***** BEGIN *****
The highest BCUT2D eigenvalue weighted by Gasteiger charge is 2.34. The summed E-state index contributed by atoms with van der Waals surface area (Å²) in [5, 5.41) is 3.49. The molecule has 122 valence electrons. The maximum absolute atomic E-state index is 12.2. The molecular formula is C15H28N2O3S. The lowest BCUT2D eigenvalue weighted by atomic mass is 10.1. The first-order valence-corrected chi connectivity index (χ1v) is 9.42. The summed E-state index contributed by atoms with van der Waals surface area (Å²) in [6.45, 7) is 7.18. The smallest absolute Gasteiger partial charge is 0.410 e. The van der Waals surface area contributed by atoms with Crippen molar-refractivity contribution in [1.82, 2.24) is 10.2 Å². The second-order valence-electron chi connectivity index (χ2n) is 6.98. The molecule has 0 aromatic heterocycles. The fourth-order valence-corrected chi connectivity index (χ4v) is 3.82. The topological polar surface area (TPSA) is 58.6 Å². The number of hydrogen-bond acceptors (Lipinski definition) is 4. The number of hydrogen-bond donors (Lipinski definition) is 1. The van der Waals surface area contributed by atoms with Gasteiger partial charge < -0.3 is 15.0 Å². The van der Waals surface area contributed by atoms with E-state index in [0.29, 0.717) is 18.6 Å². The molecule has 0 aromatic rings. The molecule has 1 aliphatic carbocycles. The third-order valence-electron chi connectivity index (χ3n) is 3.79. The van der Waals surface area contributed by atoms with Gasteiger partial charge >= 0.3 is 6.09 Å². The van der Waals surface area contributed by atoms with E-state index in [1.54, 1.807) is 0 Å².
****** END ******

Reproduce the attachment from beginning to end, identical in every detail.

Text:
The highest BCUT2D eigenvalue weighted by Gasteiger charge is 2.34. The summed E-state index contributed by atoms with van der Waals surface area (Å²) in [5, 5.41) is 3.49. The molecule has 122 valence electrons. The maximum absolute atomic E-state index is 12.2. The molecular formula is C15H28N2O3S. The lowest BCUT2D eigenvalue weighted by atomic mass is 10.1. The first-order valence-corrected chi connectivity index (χ1v) is 9.42. The summed E-state index contributed by atoms with van der Waals surface area (Å²) in [6.45, 7) is 7.18. The smallest absolute Gasteiger partial charge is 0.410 e. The van der Waals surface area contributed by atoms with Crippen molar-refractivity contribution in [1.82, 2.24) is 10.2 Å². The second-order valence-electron chi connectivity index (χ2n) is 6.98. The molecule has 0 aromatic heterocycles. The fourth-order valence-corrected chi connectivity index (χ4v) is 3.82. The topological polar surface area (TPSA) is 58.6 Å². The number of hydrogen-bond acceptors (Lipinski definition) is 4. The number of hydrogen-bond donors (Lipinski definition) is 1. The van der Waals surface area contributed by atoms with Gasteiger partial charge < -0.3 is 15.0 Å². The van der Waals surface area contributed by atoms with E-state index in [0.29, 0.717) is 18.6 Å². The molecule has 0 aromatic rings. The molecule has 1 aliphatic carbocycles. The third-order valence-electron chi connectivity index (χ3n) is 3.79. The van der Waals surface area contributed by atoms with Gasteiger partial charge >= 0.3 is 6.09 Å². The van der Waals surface area contributed by atoms with E-state index in [1.54, 1.807) is 0 Å².